New Bank Funds Ignore Sector Performance
May 31, 1999
Despite poor returns on bank stocks over the past two years, at least a couple of money managers are creating new products tied to the banking industry, signaling that the worst may be over for bank funds.
The two new funds are the Merlin U.S. Community Bank Stock Fund and the Senbanc Fund. The Merlin bank fund will invest in community banks and will be advised by Merlin Advisors of Columbus, Ohio. The Senbanc Fund is a value fund and will be advised by Hilliard Lyons Investment Advisors of Louisville, Ky. It invests in banks and other financial institutions affiliated with banks. Hilliard Lyons itself is a subsidiary of a bank, PNC Bank Corp. of Pittsburgh. The two funds filed registration statements with the SEC in early April.
The two funds have yet to be approved by the Securities and Exchange Commission, but they already face daunting circumstances. Two other well-known bank funds, the John Hancock Regional Bank Fund and the Fidelity Select Regional Banks Portfolio, have both lagged in performance recently compared to their three- and five-year performance numbers. Both funds returned above or near 25 percent over a three- and five-year period.
In fact, the Fidelity bank fund had a total return of 46.77 percent in 1995 and 45.5 percent in 1997, according to Wiesenberger. It returned 25.12 percent over three years and 25.52 percent over five years, according to Lipper. But through March 31 the fund had lost 3.13 percent for the year after returning just 11 percent last year, its lowest return since 1994. In the 12 months ending March 31, the fund lost 2.4 percent, according to Lipper.
The John Hancock Regional Bank Fund lost 7.71 percent over the 12 months ending March 31, according to Wiesenberger. This year, it has lost 3.17 percent as of March 31. Its 3-year performance was 23.27 percent and its five-year performance was 23.64 percent. Shareholders have responded to the recent poor performance by pulling their money from the fund. In 1998, there were net outflows of $722.4 million, and in the first two months of this year, investors pulled $360.7 million out of the fund, according to Lipper of New York.
Financial services funds as a category lost 1.4 percent over the one-year period ending March 31 and gained two percent in the first quarter of this year, according to Wiesenberger. Over the 3-year and 5-year periods, financial services funds as a group gained 24.79 percent and 24.07 percent, respectively. In the first three months of 1999, financial services funds as a whole have had estimated redemptions of $1.73 billion on returns of 8.60 percent for the category, according to Lipper.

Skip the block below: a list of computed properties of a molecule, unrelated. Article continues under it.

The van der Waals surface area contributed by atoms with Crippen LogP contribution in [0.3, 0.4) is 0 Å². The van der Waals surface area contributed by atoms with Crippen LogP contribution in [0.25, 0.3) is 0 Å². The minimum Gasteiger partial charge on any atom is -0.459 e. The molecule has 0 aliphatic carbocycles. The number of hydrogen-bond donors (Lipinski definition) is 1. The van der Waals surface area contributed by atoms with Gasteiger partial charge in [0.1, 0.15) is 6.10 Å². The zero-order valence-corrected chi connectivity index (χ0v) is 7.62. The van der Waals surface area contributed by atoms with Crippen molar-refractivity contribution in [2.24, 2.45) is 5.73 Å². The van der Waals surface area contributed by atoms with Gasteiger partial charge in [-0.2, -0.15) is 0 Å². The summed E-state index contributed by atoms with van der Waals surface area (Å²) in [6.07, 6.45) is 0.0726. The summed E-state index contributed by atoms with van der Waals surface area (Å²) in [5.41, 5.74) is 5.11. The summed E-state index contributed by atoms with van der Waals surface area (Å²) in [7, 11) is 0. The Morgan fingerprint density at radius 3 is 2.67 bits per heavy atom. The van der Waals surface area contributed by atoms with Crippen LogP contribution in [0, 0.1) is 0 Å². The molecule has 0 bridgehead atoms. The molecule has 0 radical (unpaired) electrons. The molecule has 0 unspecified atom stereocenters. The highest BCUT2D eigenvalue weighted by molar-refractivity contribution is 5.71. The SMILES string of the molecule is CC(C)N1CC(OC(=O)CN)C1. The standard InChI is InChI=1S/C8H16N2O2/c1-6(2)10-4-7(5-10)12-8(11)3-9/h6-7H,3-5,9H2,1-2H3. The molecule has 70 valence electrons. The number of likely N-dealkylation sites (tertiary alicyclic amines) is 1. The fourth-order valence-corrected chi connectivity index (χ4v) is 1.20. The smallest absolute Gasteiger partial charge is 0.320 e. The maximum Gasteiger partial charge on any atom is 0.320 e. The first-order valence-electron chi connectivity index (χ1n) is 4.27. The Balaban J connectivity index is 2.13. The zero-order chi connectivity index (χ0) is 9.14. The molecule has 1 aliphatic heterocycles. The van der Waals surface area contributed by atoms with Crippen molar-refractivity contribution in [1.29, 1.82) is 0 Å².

But the poor performance that has led to shareholder redemptions is not expected to continue, according to Gerard Cassidy, a bank analyst and senior vice president with Tucker Anthony. Cassidy says there has been a lack of banking mergers in the past two years because of Year 2000 fears and that has weakened the performance of bank stocks.
"The banking stock market is poised to show substantial growth over the next two years due to the anticipated consolidation of the banking industry," Cassidy said. Now that the turn of the century is slightly more than six months away, and it usually takes six months to close a merger, consolidations may again begin to pick up, he said. After New Year's Day, 2000, any fears over mergers arising over Y2K will either be realized or dispelled, he said.
Joseph McCloud, president of the Merlin Funds Group and portfolio manager of the Merlin bank fund, is not concerned about the past performance of other bank funds. One of the reasons he is introducing his community bank fund is to fill a void in the market, McCloud said. He is aware of only one other mutual fund that invests in small community banks - those with less than $15 billion in assets under management, with anywhere from one to 10 branches total and serve entire communities, he said.
"That's the place everybody goes to get a loan," he said.